The Great Depression was still hanging on as the 40’s dawned, but it would soon be replaced by an unprecedented boom as WWII would demand manufacturing like had never been seen before.
The decade began with the closing of the gates of the Grand River dam. That act would have profound consequences. It would form Grand Lake, which would bring prosperity to small towns close to it. It would also make Miami extremely prone to flooding. Miami’s first pool house sat within a hundred feet of the river, it took a fifty-year flood to get the river that high. Nowadays, a three-inch rain causes the former poolhouse location to go underwater. The next year, a cruiser sailed into Riverview Park from Grove for the first time.
In 1941, the Spartan School of Aeronautics opened. Based in Tulsa, Spartan opened the Miami facility with the idea of training British pilots. Read the detailed story here. Once the war began that year, the facility was soon used to train American pilots as well.
Also that year, the city threw a semi-centennial parade, 30,000 showed up to see it. The town was a busy place. Between 10 AM and 10 PM on one typical day, 12,233 cars passed through the Main and Central intersection. The city’s first residential expansion was planned for the NW part of town, and the webmaster’s childhood home would be built there a few years later. And the city’s first 38 parking meters would be installed that year, as well. On December 8, 75 young men showed up at the post office to enlist in the armed forces.
In 1942, the city bought a new fire truck. It replaced this 1917 model, driven by J. R. Walker.
Needless to say, WWII had a profound effect on Miami. In 1942, sugar rationing books were issued to Miami families. In July of that year, Miami took part in a statewide mock air raid. And Miami joined the rest of the nation that year in inaugurating “War Time,” which became better known as daylight savings time.
A couple of other other noteworthy events from 1942: on September 18th, Bing Crosby enjoyed a round of golf at Rockdale Country Club. And some time that year, Economy Grocery, at 119 N Main, introduced push-around shopping carts. Rumor has it they were a success.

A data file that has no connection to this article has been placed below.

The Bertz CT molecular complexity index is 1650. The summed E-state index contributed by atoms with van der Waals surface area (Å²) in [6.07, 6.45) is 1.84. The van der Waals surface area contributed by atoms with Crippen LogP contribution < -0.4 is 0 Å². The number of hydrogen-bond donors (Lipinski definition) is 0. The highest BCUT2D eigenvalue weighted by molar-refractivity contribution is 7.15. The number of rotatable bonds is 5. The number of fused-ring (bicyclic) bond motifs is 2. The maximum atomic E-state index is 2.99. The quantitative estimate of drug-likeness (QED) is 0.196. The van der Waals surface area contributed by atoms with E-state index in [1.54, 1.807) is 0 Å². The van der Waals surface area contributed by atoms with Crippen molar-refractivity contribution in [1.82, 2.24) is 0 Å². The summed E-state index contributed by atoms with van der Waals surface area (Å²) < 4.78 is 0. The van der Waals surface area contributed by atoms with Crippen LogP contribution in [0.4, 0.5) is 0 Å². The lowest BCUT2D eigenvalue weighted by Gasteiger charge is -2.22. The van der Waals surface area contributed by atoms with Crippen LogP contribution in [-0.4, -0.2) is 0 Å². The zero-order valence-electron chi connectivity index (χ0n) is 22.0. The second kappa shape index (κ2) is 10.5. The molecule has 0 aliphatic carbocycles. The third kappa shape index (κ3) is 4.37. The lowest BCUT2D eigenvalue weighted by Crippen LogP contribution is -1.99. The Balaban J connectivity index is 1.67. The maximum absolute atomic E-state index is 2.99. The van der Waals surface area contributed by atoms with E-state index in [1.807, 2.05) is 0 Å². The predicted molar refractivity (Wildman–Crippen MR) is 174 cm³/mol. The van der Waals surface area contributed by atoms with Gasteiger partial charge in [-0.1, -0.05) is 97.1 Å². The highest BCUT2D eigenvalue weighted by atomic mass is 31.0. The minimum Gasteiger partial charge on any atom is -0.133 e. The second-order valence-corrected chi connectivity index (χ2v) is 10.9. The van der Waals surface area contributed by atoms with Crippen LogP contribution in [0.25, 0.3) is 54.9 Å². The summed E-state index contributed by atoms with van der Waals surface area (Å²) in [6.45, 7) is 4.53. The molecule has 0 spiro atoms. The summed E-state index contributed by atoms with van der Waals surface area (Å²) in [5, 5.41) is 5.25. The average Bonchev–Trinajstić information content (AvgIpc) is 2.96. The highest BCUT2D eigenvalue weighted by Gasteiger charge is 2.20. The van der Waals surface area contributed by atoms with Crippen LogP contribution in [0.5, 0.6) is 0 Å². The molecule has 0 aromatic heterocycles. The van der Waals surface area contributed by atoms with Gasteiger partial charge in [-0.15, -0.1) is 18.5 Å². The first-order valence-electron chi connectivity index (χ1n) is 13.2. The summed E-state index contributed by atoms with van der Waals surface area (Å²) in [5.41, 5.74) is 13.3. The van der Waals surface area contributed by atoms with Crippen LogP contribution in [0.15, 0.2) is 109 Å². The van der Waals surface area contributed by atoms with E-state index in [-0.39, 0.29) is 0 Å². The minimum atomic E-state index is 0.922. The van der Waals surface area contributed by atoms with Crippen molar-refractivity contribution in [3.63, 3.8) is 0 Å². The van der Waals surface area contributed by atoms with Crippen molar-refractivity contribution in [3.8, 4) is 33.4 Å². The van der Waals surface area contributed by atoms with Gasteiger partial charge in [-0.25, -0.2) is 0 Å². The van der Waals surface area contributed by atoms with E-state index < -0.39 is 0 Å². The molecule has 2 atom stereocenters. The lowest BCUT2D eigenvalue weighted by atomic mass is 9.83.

In 1943, the School of Mining received a new name: Northeast Oklahoma Agricultural and Mechanical College. Also, that year B.F. Goodrich announced that it would be building a huge tire manufacturing facility here. There’s no doubt that the Goodrich plant shaped Miami’s economic future more than any single business. And when it left, it also shaped Miami’s environmental future, but not as much as the mines north of town.
In May, 1943, Miami had its first severe post-Grand Lake flood. Over 16 inches of rain fell and the Neosho engulfed the SE part of town once again. The river crested at a record 28 feet. The Frisco bridge was nearly taken out by debris from a boat dock from 5th street, NEO employees assisted Frisco hands in dismantling it and saving the bridge. 150 families were evacuated from 36 square blocks that became submerged. A half-mile of Route 66 was under water west of the river. Eight years later, residents would see a flood that would dwarf this one.
Throughout all of the war years, manufacturing plants in town were stressed to capacity. Mothers were encouraged to work to pick up the slack, and in 1944, a nursery was set up at NEO so that they could go to work. The concept of daycare was pretty much invented by WWII. And the mining industry, slumping since the Depression, was given a solid boost by the war, as the demand for lead for bullets went off the charts. There was much demand for zinc, as well.
In 1945, the first tire rolled off of the Goodrich assembly line. Later that year, they were running at 100% capacity with a workforce that was 1/3 female. Workers voted to affiliate with the United Rubber Workers, and strikes would not be uncommon in the future. Strikes would sadly cause much division among the town’s population.
When the war ended, Miami had a parade which dwarfed the 1941 celebration. Time to get back to work. The sounds of hammers and buzz saws were heard all over town as the postwar economy went on a boom that would last 25 years. The Spartan School closed its huge facility in 1945, and the barracks were transformed into housing for NEO, which was seeing its own numbers swell by former GI’s cashing in their education grants.
In 1946, Miami got professional baseball. It was actually the second time for them, read the full story here. But the Miami Blues, and their renamed descendants, would provide Miami residents with sports entertainment for six consecutive years, playing out at the fairgrounds.
1947 saw the dedication of the Rotary Park wading pool, where a beautiful young lady named Cassie Gaines would work one summer as a lifeguard nearly twenty years later.
1948 saw Miami’s first radio station hit the airwaves: KGLC. They are still at it 70 years later. NEO approved a contract to build a 1250 seat stadium, and this author remembers spending a few crisp fall nights there. Additionally, on August 20, Millner-Berkey went up in flames, nearly taking the Mabon building with it. More details are here. That year also saw the VFW post opening at 5th and NW A.
1949 saw the opening of Miami’s first drive-in theater. Click here for details. A new fire station went in on Goodrich Boulevard. The Church of Christ had the city’s first air-conditioned auditorium. Local artist Bronson Edwards had a major exhibit. And Miami’s telephones went from switchboard to dialing.